States keep IT programs on track

Input: Assessing the Impact of State Budget Shortfalls on IT Vendors

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Rather than make across-the-board spending cuts in programs, state governments

are using alternative measures, such as dipping into "rainy day" funds and

raising taxes, to grapple with a collective $22 billion revenue shortfall.

As a consequence, many state capital investments and information technology

programs have not been impacted as greatly as expected, according to Input,

a Chantilly, Va.-based marketing and research firm that recently surveyed

officials in 50 states.

"In terms of information technology, we're not seeing major cuts being

made," said Suzy Haleen, a state and local analyst for the firm. "In my

opinion, the governors are aware that if they make a bunch of cuts now,

several years down the road, they'll not be able to keep up." But she added

that the situation is different in each state.

The Input survey found that, for fiscal 2002, only 10 states reported

no shortfall and the total shortfall across all states was about $22 billion.

But Haleen said several states have balanced-budget requirements and are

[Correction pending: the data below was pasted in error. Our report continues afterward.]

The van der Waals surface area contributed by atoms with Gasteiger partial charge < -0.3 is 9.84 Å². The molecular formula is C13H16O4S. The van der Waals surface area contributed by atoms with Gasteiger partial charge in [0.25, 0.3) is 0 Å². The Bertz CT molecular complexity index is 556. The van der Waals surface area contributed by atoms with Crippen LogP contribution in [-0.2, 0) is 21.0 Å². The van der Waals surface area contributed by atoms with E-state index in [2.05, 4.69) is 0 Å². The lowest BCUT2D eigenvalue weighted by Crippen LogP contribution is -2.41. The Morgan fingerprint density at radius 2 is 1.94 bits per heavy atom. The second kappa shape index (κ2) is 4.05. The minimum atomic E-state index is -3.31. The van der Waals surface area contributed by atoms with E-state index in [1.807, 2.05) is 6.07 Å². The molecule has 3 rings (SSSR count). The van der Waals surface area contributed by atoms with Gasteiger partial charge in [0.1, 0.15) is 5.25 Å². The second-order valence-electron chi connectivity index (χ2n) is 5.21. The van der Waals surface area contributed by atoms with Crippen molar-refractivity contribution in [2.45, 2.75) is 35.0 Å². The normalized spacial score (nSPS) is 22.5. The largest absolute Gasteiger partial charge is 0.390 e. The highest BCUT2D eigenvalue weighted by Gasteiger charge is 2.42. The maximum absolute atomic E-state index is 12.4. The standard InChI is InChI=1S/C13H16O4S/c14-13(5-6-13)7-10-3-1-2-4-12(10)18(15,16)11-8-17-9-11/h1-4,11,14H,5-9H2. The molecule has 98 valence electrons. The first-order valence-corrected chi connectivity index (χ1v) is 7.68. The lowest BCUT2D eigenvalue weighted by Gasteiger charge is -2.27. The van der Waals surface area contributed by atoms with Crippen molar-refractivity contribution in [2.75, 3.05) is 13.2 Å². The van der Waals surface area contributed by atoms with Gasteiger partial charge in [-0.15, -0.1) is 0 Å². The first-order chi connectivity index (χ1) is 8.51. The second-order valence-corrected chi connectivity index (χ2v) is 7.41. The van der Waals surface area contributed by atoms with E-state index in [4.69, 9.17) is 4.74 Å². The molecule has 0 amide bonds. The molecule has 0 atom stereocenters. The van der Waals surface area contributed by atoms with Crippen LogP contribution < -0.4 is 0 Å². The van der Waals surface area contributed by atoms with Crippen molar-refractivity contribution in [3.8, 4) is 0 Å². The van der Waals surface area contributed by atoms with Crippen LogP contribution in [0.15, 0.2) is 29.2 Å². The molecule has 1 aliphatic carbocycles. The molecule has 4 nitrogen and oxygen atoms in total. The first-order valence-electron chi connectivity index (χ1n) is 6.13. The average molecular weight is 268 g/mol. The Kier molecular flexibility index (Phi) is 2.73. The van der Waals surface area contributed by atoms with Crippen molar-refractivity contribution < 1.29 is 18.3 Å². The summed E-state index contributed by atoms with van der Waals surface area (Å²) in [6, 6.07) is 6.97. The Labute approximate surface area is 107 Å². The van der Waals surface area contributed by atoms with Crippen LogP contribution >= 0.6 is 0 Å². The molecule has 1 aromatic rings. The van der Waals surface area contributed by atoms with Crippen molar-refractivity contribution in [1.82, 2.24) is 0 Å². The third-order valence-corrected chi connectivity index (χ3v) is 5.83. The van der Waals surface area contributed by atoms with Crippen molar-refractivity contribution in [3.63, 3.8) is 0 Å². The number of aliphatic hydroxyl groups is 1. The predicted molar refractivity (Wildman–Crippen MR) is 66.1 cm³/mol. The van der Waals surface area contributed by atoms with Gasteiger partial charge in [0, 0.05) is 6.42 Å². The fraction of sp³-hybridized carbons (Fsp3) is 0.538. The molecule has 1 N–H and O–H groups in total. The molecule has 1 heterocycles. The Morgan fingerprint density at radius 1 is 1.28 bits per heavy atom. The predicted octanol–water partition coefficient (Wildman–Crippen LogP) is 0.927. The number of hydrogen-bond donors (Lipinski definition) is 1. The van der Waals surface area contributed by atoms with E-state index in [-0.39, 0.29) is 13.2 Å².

in the middle of a biennial budget cycle, so determining a collective number

is difficult.

However, in July, the National Conference of State Legislatures said

that 43 states reported budget gaps totaling about $36 billion. For fiscal

2003, NCSL projects the collective budget shortfall will grow to nearly

$58 billion. For 2002, the group said 26 states implemented targeted or

across-the-board cuts, and 19 states drew from their rainy day funds. States

also raised taxes by $6.7 billion, NCSL said.

In addition to these alternative measures, states also reduced aid to

local governments and laid off employees, the Input survey found. Haleen

said that while all states reduced spending across the board, it was not

the primary way to reduce their gaps, but more of a last resort. Many used

reserve funds and increased taxes.

Haleen said that IT vendors have to find ways to make their products

more attractive to government officials by knowing and understanding and

agency's needs and requirements and the state government's fiscal condition.


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